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Title:Surface-to-Surface Morphology: when your Representations turn into Constraints
Authors:Luigi Burzio
Abstract:Surface-to-Surface Morphology:
when your Representations turn into Constraints

Luigi Burzio
Johns Hopkins University

Traditional morphology, that cranks out \'underlying representations\'
destined for phonology, has a serial character that makes it an odd
bedfellow to parallel OT. The problem becomes all the more acute once
one recognizes the need for \'surface-to-surface\' faithfulness
constraints (Benua 1997, Burzio 1994a, Kenstowicz 1996, Steriade 1996),
given the ability of the latter to do -in parallel- some of the work
that the old morphology did in series. This paper proposes a theory of
surface-to-surface relations that has full morphological capabilities.
It does so by introducing the seemingly radical but actually natural
assumption that representations are clusters of entailments that
directly condition other representations. That assumption is shown to
yield a faithfulness function that automatically manages distance among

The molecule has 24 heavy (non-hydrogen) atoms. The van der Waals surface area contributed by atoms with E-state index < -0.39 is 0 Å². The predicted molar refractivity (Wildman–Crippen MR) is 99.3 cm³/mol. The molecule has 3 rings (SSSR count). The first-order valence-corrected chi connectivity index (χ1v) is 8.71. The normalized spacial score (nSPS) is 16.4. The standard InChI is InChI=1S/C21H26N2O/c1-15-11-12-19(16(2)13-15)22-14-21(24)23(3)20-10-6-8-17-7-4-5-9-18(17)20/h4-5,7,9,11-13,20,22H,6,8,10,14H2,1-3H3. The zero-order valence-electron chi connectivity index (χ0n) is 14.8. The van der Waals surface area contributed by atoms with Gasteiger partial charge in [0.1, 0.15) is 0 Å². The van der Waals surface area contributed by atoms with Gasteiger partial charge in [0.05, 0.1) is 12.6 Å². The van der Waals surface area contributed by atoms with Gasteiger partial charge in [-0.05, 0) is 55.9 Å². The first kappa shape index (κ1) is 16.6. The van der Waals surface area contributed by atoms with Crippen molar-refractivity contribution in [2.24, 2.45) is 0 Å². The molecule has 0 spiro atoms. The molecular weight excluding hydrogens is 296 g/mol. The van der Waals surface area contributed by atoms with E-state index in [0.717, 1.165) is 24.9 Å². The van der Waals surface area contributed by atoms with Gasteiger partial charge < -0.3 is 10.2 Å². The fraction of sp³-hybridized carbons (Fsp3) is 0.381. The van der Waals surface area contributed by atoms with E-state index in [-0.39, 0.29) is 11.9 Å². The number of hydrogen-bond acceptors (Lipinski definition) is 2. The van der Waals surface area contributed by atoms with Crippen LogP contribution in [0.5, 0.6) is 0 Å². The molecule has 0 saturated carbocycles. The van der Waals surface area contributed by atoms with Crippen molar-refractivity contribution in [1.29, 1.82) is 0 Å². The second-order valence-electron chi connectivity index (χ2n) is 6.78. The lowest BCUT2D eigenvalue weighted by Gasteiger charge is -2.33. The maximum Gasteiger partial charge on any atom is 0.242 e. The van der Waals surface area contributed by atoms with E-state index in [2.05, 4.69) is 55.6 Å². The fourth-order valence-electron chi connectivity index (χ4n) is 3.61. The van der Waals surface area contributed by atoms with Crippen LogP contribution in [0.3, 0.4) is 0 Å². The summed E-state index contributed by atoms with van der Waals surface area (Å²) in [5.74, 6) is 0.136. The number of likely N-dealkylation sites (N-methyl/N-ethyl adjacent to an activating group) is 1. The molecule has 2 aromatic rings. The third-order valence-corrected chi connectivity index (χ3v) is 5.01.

representations, by pressuring close neighbors to \'neutralize\'. The
latter function is then shown to reduce otherwise paradoxical patterns
of allomorphy to an effect that is independently attested at the
segmental level, where weak contrasts are eliminated. The proposal thus
relates well to the \'Dispersion Theory\' of Flemming (1995) and the
theory of neutralization of Steriade (1994, 1997b), which account for
those segmental effects. It also connects with the theory of Wilson
(1999, in preparation) which in turn establishes an important link
between phonological neutralization and phonological opacity
(counterfeeding/ counterbleeding effects).
Type:Paper/tech report
Article:Version 1